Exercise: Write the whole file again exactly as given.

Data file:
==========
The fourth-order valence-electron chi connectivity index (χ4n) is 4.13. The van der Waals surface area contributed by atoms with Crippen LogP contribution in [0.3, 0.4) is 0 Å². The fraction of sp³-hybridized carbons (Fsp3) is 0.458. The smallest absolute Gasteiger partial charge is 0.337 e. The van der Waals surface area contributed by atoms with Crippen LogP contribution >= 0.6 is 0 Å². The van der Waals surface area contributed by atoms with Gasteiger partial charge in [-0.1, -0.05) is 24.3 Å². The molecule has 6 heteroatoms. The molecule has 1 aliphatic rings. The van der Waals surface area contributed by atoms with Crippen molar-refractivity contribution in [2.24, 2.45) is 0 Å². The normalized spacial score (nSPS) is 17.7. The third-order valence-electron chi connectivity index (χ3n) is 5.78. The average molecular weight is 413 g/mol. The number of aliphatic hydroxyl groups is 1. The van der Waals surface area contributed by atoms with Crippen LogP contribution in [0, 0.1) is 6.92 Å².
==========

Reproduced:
The fourth-order valence-electron chi connectivity index (χ4n) is 4.13. The van der Waals surface area contributed by atoms with Crippen LogP contribution in [0.3, 0.4) is 0 Å². The fraction of sp³-hybridized carbons (Fsp3) is 0.458. The smallest absolute Gasteiger partial charge is 0.337 e. The van der Waals surface area contributed by atoms with Crippen LogP contribution >= 0.6 is 0 Å². The van der Waals surface area contributed by atoms with Gasteiger partial charge in [-0.1, -0.05) is 24.3 Å². The molecule has 6 heteroatoms. The molecule has 1 aliphatic rings. The van der Waals surface area contributed by atoms with Crippen molar-refractivity contribution in [2.24, 2.45) is 0 Å². The normalized spacial score (nSPS) is 17.7. The third-order valence-electron chi connectivity index (χ3n) is 5.78. The average molecular weight is 413 g/mol. The number of aliphatic hydroxyl groups is 1. The van der Waals surface area contributed by atoms with Crippen LogP contribution in [0, 0.1) is 6.92 Å².